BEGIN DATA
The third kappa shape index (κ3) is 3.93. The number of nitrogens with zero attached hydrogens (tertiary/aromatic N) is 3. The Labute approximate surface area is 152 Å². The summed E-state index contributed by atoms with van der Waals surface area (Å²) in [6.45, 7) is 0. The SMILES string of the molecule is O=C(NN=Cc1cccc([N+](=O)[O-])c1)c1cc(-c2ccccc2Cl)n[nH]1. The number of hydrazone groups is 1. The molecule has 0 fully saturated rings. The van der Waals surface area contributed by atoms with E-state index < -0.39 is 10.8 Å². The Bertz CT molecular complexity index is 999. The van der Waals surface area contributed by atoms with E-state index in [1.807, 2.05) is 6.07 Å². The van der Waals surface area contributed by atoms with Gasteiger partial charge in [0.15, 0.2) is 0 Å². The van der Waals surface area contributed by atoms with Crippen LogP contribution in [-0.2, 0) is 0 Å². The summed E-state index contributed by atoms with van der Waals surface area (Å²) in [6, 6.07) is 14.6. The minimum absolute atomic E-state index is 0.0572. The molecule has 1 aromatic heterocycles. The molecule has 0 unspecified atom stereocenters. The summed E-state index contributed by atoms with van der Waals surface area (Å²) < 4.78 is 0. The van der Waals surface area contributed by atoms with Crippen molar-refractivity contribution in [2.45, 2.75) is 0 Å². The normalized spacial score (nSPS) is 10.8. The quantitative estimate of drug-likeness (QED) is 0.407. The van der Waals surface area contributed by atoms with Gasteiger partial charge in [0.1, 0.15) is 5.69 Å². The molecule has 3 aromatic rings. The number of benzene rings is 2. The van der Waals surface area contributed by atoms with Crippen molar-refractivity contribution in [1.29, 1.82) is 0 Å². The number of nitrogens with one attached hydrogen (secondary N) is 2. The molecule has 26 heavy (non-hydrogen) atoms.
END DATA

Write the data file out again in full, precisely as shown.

The third kappa shape index (κ3) is 3.93. The number of nitrogens with zero attached hydrogens (tertiary/aromatic N) is 3. The Labute approximate surface area is 152 Å². The summed E-state index contributed by atoms with van der Waals surface area (Å²) in [6.45, 7) is 0. The SMILES string of the molecule is O=C(NN=Cc1cccc([N+](=O)[O-])c1)c1cc(-c2ccccc2Cl)n[nH]1. The number of hydrazone groups is 1. The molecule has 0 fully saturated rings. The van der Waals surface area contributed by atoms with E-state index < -0.39 is 10.8 Å². The Bertz CT molecular complexity index is 999. The van der Waals surface area contributed by atoms with E-state index in [1.807, 2.05) is 6.07 Å². The van der Waals surface area contributed by atoms with Gasteiger partial charge in [0.15, 0.2) is 0 Å². The van der Waals surface area contributed by atoms with Crippen LogP contribution in [-0.2, 0) is 0 Å². The summed E-state index contributed by atoms with van der Waals surface area (Å²) in [6, 6.07) is 14.6. The minimum absolute atomic E-state index is 0.0572. The molecule has 1 aromatic heterocycles. The molecule has 0 unspecified atom stereocenters. The summed E-state index contributed by atoms with van der Waals surface area (Å²) < 4.78 is 0. The van der Waals surface area contributed by atoms with Crippen molar-refractivity contribution in [2.45, 2.75) is 0 Å². The normalized spacial score (nSPS) is 10.8. The quantitative estimate of drug-likeness (QED) is 0.407. The van der Waals surface area contributed by atoms with Gasteiger partial charge in [0.1, 0.15) is 5.69 Å². The molecule has 3 aromatic rings. The number of benzene rings is 2. The van der Waals surface area contributed by atoms with Crippen molar-refractivity contribution in [1.29, 1.82) is 0 Å². The number of nitrogens with one attached hydrogen (secondary N) is 2. The molecule has 26 heavy (non-hydrogen) atoms.